When a person is admired, or believed to be right in a particular subject. People also then believe more of what that person says, it seems that once a person has passed a validation test in some way or another. Then there other suggestions, comments and stories seem to be more plausible and believable. Manipulators can use this to set the scene. They can create a story or situation that they can prove to be true, and then follow it up with an illusion that you will simply adopt more easily.
This is session number 011 of the Influence Psychology and Persuasion podcast. Be careful what you expect. Expectation will sway your choices, decisions actions and behaviours. There are so many examples of this and on different levels too. For example, if you expect to have a rubbish day at work, then that's what your RAS (Reticular Activating System. See
There are so many examples of this and on different levels too. For example, if you expect to have a rubbish day at work, then that's what your RAS (Reticular Activating System. See this podcast for more on this) will see and experience.
However to add another example inline with the persuasion element I'll explain this principle in the buying and selling field. Sales people use and should use this.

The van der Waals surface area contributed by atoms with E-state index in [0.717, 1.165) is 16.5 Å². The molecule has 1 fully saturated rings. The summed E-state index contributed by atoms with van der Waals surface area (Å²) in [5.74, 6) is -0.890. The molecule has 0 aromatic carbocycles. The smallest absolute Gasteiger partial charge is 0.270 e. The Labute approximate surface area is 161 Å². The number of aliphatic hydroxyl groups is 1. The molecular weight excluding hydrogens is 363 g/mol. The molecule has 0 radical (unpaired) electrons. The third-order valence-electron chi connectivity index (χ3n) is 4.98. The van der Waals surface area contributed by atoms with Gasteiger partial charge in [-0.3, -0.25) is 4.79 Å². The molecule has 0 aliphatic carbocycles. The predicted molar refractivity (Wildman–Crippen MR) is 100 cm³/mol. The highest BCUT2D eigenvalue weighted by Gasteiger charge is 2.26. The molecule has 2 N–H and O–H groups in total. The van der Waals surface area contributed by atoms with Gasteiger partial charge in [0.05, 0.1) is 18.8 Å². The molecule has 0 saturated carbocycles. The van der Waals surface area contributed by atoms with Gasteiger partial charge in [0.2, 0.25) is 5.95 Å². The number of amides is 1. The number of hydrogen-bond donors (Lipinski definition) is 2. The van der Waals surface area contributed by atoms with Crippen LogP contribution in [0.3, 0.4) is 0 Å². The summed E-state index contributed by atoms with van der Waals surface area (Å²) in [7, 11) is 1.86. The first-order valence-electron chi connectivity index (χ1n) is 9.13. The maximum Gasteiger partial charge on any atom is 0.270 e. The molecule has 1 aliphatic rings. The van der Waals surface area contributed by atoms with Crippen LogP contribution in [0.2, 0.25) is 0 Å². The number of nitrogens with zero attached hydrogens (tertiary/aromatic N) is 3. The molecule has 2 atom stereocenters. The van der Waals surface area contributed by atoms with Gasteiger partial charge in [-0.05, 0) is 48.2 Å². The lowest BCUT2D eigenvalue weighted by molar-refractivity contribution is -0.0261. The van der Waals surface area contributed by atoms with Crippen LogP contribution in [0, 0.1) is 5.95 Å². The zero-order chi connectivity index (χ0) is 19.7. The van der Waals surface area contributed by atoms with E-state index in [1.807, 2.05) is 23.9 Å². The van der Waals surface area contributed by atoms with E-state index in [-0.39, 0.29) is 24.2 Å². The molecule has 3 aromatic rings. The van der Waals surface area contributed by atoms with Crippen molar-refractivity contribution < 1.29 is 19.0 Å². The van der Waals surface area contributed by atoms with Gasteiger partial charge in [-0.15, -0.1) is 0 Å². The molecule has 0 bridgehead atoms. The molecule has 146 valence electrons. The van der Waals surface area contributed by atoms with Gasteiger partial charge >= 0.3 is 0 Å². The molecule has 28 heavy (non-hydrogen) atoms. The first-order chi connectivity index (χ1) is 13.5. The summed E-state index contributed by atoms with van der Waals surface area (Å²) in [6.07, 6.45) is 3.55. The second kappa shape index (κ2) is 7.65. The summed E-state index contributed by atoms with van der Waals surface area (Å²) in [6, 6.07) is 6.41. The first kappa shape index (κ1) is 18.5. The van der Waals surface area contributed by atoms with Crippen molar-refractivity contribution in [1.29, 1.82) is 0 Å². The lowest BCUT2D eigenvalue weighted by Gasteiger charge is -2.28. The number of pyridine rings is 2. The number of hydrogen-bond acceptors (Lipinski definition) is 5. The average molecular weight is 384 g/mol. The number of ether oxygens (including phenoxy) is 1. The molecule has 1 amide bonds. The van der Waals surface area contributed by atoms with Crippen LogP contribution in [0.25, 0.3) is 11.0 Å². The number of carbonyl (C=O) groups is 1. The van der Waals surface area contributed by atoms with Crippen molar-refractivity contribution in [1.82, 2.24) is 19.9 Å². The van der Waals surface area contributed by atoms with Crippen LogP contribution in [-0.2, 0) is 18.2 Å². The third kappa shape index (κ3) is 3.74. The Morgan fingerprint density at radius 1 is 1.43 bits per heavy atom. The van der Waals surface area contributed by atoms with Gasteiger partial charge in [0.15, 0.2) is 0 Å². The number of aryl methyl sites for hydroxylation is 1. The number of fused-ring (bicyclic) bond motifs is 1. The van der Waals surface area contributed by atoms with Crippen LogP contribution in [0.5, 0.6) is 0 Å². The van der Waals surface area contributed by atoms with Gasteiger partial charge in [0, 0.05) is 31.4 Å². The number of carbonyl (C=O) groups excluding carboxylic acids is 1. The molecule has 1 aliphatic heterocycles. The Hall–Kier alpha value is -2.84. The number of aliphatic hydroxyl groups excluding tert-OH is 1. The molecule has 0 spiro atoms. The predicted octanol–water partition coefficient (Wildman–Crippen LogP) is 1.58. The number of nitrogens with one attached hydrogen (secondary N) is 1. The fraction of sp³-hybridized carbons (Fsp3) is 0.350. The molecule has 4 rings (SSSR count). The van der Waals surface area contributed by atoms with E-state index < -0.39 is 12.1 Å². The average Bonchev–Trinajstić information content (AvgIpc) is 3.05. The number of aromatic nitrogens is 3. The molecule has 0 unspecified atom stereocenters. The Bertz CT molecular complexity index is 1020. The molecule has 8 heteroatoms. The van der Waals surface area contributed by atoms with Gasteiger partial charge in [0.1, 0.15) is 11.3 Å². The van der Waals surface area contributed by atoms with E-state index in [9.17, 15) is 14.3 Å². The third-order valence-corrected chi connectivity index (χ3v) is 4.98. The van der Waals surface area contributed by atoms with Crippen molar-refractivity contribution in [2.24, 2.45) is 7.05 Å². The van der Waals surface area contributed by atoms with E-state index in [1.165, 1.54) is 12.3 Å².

Here's how it goes:
You and your partner go to look for a new mattress. While your shopping around to try a few and one really takes your fancy. The sale agent approaches. You ask "How much is this mattress?" "The deluxe medium firm is £1200. What is it you like about it?" The couple will now give their explanation and desire to buy this, but something very important has happened. The level of expectation has been set. The figure £1200 now have a tangible product and expectancy attached to it in their minds.
The level of expectation has been set. The figure £1200 now have a tangible product and expectancy attached to it in their minds. Here for the magic. The sales assistant can now say something like "The medium firm is a popular choice (Social Proof) and those people who like this mattress, love the Platinum version. would you like me to tell you about it and show it to you?" Who wouldn't? "This is the platinum version. There are twice as many springs for an unrivalled support, there is also the addition of a cool-tech top layer keeps you warm in the winter and prevents sweating in the summer. This mattress also comes with a 10-year shape warranty instead of 5 years like the rest of our mattresses. And the final and most major difference is that this comes with 2 cool tech pillows to guarantee the best nights sleep" So, at this stage the couple can see and appreciate all of those additions and they already have a bench mark of what they get for £1200. So what do you think they would price or should I say value this mattress at?